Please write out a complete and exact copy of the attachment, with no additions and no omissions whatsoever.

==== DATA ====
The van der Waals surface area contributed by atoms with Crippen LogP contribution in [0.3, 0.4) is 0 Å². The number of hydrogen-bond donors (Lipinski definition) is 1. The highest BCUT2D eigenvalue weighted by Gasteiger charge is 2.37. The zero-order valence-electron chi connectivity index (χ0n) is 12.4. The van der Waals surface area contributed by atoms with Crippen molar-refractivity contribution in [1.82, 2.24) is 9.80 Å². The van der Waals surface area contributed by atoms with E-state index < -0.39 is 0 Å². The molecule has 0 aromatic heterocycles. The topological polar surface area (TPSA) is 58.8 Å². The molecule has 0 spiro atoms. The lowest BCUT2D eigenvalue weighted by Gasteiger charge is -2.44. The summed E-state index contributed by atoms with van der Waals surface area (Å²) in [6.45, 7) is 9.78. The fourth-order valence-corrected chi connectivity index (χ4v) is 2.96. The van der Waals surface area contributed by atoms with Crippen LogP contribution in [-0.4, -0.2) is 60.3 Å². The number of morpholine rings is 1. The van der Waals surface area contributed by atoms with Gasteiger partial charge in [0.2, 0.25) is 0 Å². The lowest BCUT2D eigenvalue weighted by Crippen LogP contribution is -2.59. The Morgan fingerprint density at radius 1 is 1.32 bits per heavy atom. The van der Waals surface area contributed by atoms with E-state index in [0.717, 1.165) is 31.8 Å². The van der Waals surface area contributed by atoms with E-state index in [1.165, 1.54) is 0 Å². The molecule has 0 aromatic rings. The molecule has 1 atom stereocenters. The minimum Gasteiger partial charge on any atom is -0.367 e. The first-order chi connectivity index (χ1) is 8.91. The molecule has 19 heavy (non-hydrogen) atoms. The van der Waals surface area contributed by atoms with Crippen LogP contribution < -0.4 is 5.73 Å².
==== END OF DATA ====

The van der Waals surface area contributed by atoms with Crippen LogP contribution in [0.3, 0.4) is 0 Å². The number of hydrogen-bond donors (Lipinski definition) is 1. The highest BCUT2D eigenvalue weighted by Gasteiger charge is 2.37. The zero-order valence-electron chi connectivity index (χ0n) is 12.4. The van der Waals surface area contributed by atoms with Crippen molar-refractivity contribution in [1.82, 2.24) is 9.80 Å². The van der Waals surface area contributed by atoms with E-state index < -0.39 is 0 Å². The molecule has 0 aromatic heterocycles. The topological polar surface area (TPSA) is 58.8 Å². The molecule has 0 spiro atoms. The lowest BCUT2D eigenvalue weighted by Gasteiger charge is -2.44. The summed E-state index contributed by atoms with van der Waals surface area (Å²) in [6.45, 7) is 9.78. The fourth-order valence-corrected chi connectivity index (χ4v) is 2.96. The van der Waals surface area contributed by atoms with Crippen LogP contribution in [-0.4, -0.2) is 60.3 Å². The number of morpholine rings is 1. The van der Waals surface area contributed by atoms with Gasteiger partial charge in [0.2, 0.25) is 0 Å². The lowest BCUT2D eigenvalue weighted by Crippen LogP contribution is -2.59. The Morgan fingerprint density at radius 1 is 1.32 bits per heavy atom. The van der Waals surface area contributed by atoms with E-state index in [0.717, 1.165) is 31.8 Å². The van der Waals surface area contributed by atoms with E-state index in [1.165, 1.54) is 0 Å². The molecule has 0 aromatic rings. The molecule has 1 atom stereocenters. The minimum Gasteiger partial charge on any atom is -0.367 e. The first-order chi connectivity index (χ1) is 8.91. The molecule has 19 heavy (non-hydrogen) atoms. The van der Waals surface area contributed by atoms with Crippen LogP contribution < -0.4 is 5.73 Å².